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  • Jamie Adams

2 Reasons CEOs Are No Longer Concerned With Investors' Feelings

Updated: Oct 7, 2019

It looks like corporations are moving away from the ‘investor-pleasing’ model of old, and want to focus on the wider community. Why the sudden change in strategy?


Back in August, The Business Roundtable issued a statement that reimagined the purpose of a corporation from focusing on shareholders to supporting the community as a whole, and they have their reasons to do so. If you’re wondering what The Business Roundtable is, and are hoping it’s a bunch of medieval knights sitting around, sipping ale, singing songs and rescuing maidens, I’m afraid you’ll be disappointed. 


The Business Roundtable is a group of chief executive officers of nearly 200 major U.S. corporations, founded in 1972, in an effort to ensure more collaboration and consistency in policies between businesses. Current members include Apple’s Tim Cook, Amazon’s Jeff Bezos, and Boeing’s Dennis Muilenburg.


Now this roundtable wants to redefine its focus, putting the interests of employees, customers, suppliers and communities on par with shareholders. There are 2 main reasons why, which are discussed below.


1. Long-Term Success

The first point that must be made is, simply put, companies that put a broader focus on the wellbeing of its employees will more likely retain those employees and get the most out of them. 

“Major employers are investing in their workers and communities because they know it is the only way to be successful over the long term. These modernized principles reflect the business community’s unwavering commitment to continue to push for an economy that serves all Americans,” said Jamie Dimon, CEO of J.P. Morgan Chase.


Looking after employees can include anything, ranging from recognition of work to mental health services. Basic services such as this are proven to improve productivity and lower turnover. The employee evaluation site Glassdoor offers direct feedback from employees on a company and allows investors an inside look into how it is being run. You’ll find here that some of the most enduring stocks are ranked highest in terms of employee satisfaction, including American Express (NYSE: AXP), Apple (NASDAQ: AAPL), Microsoft (NASDAQ: MSFT) and Nike (NYSE: NKE). 


Maintaining happy employees is just part of it, as companies who want long-term success must also focus on ethical practices and what they give back to the community. Lately, it seems that many people look to larger companies such as Apple, Amazon et al. and their social responsibility. This is evident in modern company practices, as more than 90% of the largest U.S. companies now release annual corporate social responsibility reports, with billions spent on social initiatives, donations, cutting carbon footprint and more.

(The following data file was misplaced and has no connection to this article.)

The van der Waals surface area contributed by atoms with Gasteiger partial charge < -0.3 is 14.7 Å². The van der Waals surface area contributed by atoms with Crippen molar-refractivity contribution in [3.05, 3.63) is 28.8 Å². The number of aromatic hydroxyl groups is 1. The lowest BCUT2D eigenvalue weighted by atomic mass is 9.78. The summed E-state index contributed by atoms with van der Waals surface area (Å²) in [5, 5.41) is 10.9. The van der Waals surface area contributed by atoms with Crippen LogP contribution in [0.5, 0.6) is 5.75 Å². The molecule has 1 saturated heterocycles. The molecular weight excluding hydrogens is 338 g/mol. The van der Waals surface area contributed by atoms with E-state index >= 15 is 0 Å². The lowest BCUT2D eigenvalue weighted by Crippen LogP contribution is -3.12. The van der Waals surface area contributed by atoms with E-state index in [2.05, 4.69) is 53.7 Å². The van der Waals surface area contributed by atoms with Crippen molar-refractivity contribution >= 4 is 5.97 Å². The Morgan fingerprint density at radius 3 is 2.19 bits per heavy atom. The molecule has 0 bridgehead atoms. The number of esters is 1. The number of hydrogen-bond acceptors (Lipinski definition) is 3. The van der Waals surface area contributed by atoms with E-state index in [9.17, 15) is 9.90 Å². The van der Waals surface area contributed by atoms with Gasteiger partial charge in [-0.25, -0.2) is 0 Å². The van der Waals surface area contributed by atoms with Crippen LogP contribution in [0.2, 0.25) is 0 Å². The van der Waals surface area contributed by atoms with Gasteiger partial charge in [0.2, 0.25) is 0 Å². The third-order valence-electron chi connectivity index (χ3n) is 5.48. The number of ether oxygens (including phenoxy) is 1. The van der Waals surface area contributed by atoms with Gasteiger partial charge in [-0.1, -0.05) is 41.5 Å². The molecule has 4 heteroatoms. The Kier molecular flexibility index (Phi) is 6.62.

These practices do build long-term loyalty and success, but what about profits?


2. Profits

In 1970, U.S. economist Milton Friedman argued that companies should have no social responsibility, claiming the "business of business is business" and profits are all that matters. Though supported at the time, the concept is outdated, as social responsibility is the way forward in making a profitable company. 


Good company culture, as seen above, is one of the most important factors to consider when weighing up a potential investment in a company. Rarely in modern times does a toxic work environment translate into long-term profits, as seen with Uber (NYSE: UBER), which was sued by its own drivers in 2013 for poor working conditions, knocking roughly $10 billion off the companies value.


Contrast this with companies at the top of social responsibility lists such as Netflix (NASDAQ: NFLX) and Google (NASDAQ: GOOGL), who have successfully marketed themselves to the more socially conscious millennial demographic. Netflix has undergone massive growth in the past decade, coming a long way since its IPO price of $15 per share, now hovering around $266. Google is the richest company on the planet, which is evidence enough of its status, while it has long been famous for its ‘different’ takes on the modern workplace. 


A 2018 study showed that companies with ‘nice’ bosses actually outperform the stock markets in general. It showed that the companies that employees say are great workplaces that demonstrate strong financial performance, reduced turnover, and better customer and patient satisfaction than their peers.


Though many companies have self-serving reasons for being socially conscious, such as charitable giving to influential congressional districts in return for influence, at least the money is being used for good, and at the end of the day, the purpose of a business is to make profit. 

If social consciousness is the way forward for company profitability, it will mark a vast improvement on the past 60 years of corporate practice.

MyWallSt operates a full disclosure policy. MyWallSt staff currently hold long positions in Alphabet, Apple, Microsoft and Netflix. Read our full disclosure policy here.

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